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Jury rules in favor of county in civil dog mauling suit
Dorothy Sullivan and her dog, Buttons, were killed by a pack of pit bulls in 2005.
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Date published: 3/6/2009
A Spotsylvania County jury decided yesterday not to award any money to Dorothy Sullivan's beneficiaries in the wrongful death suit they filed against county employees.
Sullivan, 82, died March 8, 2005, after being mauled by the three roaming pit bulls.
Her neighbor Deanna Large, who owned the dogs, was convicted later that year of involuntary manslaughter and sentenced to three years in prison.
Large became the first person in Virginia convicted in a case involving a pet killing a person. The case set a legal precedent for the state.
Yesterday, the seven-person jury ruled that the officers' actions, or lack thereof, were not a cause in Sullivan's slaying.
It was unclear whether Large's convictions played a part in that, but Jim Guynn, who represented the officers, said he felt it did.
"It's just a very tragic case, but Deanna Large was convicted for this happening, and I think the jury realized that," he said.
Sullivan's family, represented by attorney Thomas Albro, alleged that animal control officers had failed in their duty to protect Sullivan from the dogs by not responding appropriately to calls that the dogs were acting aggressively toward her and her dog, Buttons.
Albro told the jury in closing arguments that the officers had not done all they could to protect the elderly woman.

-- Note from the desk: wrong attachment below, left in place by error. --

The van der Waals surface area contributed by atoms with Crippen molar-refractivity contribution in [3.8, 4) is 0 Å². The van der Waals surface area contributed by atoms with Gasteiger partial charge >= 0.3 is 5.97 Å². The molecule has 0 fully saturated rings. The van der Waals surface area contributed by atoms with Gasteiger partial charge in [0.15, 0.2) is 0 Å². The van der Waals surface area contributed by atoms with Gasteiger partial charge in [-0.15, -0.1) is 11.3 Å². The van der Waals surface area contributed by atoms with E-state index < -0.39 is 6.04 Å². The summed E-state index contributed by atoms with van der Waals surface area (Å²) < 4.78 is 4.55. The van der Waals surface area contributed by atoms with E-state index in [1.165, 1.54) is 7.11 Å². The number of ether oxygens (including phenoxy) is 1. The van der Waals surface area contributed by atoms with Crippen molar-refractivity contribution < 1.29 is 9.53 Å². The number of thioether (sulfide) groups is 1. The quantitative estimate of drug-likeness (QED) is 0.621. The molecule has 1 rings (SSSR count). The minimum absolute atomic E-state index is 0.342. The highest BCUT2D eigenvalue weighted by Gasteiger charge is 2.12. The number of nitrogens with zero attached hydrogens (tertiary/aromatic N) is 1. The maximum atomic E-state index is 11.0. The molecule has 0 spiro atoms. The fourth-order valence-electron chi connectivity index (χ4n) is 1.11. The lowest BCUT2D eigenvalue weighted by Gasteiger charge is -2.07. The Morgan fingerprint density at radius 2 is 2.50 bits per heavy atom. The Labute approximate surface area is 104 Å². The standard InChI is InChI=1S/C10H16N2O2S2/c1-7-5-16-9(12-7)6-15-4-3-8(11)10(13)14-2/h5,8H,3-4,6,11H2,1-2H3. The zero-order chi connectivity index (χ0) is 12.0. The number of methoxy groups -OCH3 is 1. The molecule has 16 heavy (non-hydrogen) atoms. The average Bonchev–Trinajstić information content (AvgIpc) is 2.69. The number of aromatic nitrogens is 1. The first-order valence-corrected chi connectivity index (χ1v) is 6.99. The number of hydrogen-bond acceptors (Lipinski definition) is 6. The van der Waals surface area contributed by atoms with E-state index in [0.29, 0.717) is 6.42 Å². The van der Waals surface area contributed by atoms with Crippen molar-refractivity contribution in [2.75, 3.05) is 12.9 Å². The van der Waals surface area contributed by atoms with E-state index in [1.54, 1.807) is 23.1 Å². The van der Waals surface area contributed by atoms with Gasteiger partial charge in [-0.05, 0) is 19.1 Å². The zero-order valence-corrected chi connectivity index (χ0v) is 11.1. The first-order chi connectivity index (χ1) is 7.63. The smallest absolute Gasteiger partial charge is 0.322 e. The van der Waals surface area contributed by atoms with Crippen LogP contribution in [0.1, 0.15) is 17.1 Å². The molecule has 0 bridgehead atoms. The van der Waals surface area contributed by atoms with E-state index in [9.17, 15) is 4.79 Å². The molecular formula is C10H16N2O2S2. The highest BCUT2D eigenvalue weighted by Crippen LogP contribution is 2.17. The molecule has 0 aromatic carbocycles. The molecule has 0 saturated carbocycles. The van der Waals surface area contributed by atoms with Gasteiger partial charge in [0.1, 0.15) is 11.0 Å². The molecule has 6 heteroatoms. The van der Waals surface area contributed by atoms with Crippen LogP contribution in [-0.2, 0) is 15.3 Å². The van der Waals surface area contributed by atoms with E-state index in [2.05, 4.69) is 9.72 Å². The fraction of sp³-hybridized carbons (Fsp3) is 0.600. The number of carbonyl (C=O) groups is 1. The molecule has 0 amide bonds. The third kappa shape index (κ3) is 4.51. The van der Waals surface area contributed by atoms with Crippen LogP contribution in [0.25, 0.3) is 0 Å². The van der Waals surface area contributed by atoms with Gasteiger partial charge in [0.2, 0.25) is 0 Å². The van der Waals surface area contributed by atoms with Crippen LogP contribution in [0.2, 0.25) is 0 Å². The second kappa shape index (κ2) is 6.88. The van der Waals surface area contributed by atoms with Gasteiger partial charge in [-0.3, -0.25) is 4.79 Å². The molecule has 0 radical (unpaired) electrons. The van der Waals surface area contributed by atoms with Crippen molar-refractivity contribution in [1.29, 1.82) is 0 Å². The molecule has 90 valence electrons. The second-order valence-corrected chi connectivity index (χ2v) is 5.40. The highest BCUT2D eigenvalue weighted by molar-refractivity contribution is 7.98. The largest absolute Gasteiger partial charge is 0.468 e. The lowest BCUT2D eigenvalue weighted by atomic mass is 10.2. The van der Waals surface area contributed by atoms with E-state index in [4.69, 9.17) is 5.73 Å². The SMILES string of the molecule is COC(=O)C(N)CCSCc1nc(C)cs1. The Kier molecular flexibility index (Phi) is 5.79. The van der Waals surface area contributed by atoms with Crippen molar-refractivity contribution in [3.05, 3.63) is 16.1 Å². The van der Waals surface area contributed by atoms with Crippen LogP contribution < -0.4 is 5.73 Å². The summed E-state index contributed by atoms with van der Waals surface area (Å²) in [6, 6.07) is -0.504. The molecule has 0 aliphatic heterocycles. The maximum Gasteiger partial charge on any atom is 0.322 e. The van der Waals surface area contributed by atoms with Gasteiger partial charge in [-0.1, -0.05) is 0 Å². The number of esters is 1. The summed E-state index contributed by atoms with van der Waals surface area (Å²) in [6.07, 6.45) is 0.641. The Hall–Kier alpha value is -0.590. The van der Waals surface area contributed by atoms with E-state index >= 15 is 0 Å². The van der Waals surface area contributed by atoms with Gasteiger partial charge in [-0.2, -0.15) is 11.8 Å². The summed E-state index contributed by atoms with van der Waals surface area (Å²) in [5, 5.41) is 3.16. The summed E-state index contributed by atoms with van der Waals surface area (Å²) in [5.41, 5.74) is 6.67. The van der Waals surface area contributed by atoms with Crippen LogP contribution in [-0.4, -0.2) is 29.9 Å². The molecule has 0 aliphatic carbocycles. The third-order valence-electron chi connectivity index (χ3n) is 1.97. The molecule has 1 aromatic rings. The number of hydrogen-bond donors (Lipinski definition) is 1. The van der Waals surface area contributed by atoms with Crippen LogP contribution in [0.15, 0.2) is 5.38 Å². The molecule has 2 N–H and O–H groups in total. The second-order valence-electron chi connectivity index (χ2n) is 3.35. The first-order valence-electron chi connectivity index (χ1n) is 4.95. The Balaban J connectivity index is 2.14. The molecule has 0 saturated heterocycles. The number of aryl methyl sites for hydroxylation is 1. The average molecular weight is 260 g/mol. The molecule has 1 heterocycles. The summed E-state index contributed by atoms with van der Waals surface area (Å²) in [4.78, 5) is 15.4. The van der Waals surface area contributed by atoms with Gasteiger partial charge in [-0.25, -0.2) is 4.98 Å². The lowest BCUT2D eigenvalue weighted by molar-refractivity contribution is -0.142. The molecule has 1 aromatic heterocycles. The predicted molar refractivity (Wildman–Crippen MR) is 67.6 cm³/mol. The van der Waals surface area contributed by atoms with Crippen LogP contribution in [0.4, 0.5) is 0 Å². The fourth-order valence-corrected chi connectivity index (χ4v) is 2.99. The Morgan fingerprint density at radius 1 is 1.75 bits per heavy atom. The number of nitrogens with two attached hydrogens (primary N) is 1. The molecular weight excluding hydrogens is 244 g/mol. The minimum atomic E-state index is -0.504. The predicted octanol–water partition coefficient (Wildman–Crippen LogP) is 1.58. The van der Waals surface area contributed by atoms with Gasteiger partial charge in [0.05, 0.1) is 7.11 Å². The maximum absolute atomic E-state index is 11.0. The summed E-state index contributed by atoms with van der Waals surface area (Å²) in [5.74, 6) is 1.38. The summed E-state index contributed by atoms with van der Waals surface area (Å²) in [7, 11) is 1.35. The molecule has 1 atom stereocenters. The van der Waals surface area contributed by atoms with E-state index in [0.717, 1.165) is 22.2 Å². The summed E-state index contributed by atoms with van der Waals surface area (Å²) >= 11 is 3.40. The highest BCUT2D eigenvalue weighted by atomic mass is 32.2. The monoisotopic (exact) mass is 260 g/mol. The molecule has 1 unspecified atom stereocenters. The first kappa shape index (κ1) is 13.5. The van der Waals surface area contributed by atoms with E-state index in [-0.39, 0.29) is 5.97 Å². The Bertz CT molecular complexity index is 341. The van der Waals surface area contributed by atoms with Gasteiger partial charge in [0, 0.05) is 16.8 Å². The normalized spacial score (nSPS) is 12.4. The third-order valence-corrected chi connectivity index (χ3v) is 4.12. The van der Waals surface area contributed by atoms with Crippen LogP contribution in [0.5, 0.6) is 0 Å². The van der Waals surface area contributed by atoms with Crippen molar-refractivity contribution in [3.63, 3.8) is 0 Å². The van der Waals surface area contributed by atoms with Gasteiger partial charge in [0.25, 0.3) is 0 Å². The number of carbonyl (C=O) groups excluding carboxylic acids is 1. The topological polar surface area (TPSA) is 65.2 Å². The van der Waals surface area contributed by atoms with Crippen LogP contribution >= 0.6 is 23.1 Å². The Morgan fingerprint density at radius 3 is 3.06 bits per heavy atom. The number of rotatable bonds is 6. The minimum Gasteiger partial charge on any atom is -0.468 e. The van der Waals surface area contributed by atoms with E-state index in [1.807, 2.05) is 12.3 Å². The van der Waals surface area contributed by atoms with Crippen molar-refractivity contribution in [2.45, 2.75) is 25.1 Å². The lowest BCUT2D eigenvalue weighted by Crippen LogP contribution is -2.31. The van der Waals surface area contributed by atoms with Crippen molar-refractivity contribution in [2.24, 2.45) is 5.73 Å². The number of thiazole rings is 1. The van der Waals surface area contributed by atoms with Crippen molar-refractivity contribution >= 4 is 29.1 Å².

"Why did this lady's tragic death occur?" he asked rhetorically. "The persons who were charged to protect and serve her did not follow the rules."
Albro's main argument was that the officers should have done more investigating after Sullivan's repeated calls about the dogs.
He also told the jury that the the officers were grossly negligent in not informing Sullivan when her neighbor's German shepherd was mauled to death March 1, a week before her own death.
But Guynn pointed out to the jury the actions that were taken after Sullivan's phone calls were made.
He said officer Jeremy Board responded to Sullivan's house and followed the path she said the dogs had taken, only to come up with nothing. Another officer, John Davis, checked traps in the neighborhood after hours.
Guynn added that officers had always responded promptly after receiving a call, although Albro said when officers responded, they typically only drove through the neighborhood instead of getting out of their cars to investigate.
The jurors deliberated for about three hours yesterday before returning a verdict in favor of the defense. In doing so, they denied awarding money to the family.
"We're obviously very pleased," said Guynn, who had been hired by the county.
Sullivan's family and Albro declined to comment after the ruling yesterday.
Ellen Biltz: 540/374-5424